If teenage June seems a bit sophisticated for her age, it’s because she’s had to be. Her father, who bails out sinking companies for a living, has relocated his wife and daughter to cities all over the country, most recently Chicago and now Minneapolis—or, more truthfully, the same-everywhere suburbs of these cities. Within days of starting at her new school, June figures out whom to befriend and whom to avoid. She’s not conniving about it, just self-protective, if a little jaded.

But this isn’t only her story. From the first page we get to know both June and Wes, a floppy-haired boy who’s lived in this particular suburb his whole life. National Book Award-winning author Pete Hautman has made them the co-stars of this powerful first-love story by switching between their perspectives every few paragraphs. The transitions are smooth, in part because the two are simpatico.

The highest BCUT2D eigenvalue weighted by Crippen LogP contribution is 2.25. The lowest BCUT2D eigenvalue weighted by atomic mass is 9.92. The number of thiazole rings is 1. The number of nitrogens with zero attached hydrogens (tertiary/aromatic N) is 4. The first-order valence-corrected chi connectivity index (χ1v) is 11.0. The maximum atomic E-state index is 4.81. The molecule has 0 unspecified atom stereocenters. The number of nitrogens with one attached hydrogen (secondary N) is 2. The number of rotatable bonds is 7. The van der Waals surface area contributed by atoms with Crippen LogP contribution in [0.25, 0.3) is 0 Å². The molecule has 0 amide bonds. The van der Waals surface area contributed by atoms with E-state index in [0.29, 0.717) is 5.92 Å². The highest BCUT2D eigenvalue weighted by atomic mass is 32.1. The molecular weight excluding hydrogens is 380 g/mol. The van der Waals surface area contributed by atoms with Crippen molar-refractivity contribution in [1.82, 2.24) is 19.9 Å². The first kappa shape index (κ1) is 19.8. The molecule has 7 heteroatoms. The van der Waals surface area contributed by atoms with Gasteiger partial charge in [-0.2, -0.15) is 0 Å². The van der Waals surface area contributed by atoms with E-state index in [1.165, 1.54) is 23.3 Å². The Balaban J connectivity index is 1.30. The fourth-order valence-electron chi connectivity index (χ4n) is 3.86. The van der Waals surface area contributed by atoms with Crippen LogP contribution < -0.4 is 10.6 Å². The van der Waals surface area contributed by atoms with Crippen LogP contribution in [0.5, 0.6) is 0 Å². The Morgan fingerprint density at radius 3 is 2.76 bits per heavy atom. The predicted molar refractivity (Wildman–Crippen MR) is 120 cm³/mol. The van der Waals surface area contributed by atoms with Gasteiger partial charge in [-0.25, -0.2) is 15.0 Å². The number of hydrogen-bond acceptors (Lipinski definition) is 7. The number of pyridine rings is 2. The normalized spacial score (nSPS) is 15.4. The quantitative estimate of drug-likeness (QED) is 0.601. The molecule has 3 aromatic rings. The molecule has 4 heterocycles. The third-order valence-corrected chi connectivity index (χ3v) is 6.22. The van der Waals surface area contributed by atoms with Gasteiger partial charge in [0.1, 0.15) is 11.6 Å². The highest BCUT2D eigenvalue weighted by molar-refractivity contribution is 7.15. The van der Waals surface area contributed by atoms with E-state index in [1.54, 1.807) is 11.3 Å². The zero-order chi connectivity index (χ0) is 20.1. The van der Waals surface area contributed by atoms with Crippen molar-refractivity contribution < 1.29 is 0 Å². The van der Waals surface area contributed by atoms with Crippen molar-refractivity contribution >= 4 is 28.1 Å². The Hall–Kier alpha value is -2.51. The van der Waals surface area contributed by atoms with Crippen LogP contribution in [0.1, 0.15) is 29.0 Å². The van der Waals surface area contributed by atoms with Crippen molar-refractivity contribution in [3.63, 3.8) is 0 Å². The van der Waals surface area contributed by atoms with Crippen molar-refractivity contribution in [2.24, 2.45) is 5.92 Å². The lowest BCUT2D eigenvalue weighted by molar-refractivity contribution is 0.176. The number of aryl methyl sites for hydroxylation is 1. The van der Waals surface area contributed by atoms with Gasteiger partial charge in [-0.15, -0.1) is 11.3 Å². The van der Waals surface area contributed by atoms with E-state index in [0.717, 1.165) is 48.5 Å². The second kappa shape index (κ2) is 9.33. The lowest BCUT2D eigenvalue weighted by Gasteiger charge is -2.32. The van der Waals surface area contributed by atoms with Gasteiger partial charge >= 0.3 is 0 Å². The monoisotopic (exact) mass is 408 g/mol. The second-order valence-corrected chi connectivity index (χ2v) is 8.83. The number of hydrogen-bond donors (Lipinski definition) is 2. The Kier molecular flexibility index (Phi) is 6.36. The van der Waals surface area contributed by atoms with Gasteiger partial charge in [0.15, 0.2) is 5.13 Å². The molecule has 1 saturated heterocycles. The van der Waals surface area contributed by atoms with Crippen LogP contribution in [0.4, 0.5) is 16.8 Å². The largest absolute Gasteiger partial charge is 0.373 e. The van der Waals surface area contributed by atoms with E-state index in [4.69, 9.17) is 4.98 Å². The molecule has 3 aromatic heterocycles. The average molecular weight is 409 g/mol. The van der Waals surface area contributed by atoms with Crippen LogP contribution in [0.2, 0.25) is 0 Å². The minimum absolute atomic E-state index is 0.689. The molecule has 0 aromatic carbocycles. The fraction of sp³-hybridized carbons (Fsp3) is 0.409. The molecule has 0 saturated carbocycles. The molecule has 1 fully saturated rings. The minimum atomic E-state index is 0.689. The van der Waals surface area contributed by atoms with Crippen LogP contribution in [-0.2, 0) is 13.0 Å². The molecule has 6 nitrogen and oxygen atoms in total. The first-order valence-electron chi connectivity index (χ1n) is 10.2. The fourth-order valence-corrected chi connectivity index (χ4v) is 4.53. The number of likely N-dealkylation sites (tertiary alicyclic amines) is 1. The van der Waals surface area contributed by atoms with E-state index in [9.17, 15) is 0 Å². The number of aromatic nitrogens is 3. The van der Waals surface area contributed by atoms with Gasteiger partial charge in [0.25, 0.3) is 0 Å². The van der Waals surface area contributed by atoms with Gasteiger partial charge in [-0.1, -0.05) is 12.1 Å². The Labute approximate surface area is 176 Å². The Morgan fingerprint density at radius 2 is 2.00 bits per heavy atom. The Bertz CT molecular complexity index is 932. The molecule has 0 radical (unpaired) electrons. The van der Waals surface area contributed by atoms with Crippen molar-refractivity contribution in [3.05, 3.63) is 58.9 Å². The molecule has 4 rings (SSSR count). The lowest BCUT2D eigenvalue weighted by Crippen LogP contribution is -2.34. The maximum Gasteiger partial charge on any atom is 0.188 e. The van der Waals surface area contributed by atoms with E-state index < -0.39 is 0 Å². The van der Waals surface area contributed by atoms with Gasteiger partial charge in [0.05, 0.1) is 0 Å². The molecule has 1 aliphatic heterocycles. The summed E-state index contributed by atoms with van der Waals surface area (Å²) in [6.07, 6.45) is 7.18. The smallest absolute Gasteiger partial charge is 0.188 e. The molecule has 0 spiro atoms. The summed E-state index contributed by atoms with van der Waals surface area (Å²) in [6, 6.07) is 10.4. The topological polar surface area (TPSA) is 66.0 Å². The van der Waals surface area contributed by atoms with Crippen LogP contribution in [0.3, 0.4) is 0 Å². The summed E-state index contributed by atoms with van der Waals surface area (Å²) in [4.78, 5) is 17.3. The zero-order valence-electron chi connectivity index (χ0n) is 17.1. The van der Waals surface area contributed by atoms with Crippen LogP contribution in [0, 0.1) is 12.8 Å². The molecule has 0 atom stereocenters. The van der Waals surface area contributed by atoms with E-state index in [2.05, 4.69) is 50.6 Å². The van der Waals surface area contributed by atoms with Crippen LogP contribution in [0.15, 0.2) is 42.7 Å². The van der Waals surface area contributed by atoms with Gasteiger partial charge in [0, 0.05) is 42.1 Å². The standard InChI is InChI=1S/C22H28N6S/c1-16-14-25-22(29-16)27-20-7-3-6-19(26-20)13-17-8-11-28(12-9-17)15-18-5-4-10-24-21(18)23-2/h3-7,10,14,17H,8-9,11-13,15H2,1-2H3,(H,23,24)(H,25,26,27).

As a character, June is a gift, a funny-sad girl who is so realistically drawn it almost feels a shame to think of her as a character. Wes is different from the “dark and moody Chuck Palahniuk/Kurt Vonnegut/Life-Sucks-and-Then-You-Die brooders” she’s met before, but he’s private and quiet too, and his feelings for June soon become intense.
With its lovely but underplayed creation-of-the-universe metaphor, The Big Crunch is evocative of their attraction to each other, viscerally so—it’s stomach-flipping at times. June’s father’s job threatens to separate them, which complicates things and gives the novel a plot to hang on. But the salient detail here isn’t story but feelings, that magnet-pull of first love.

 

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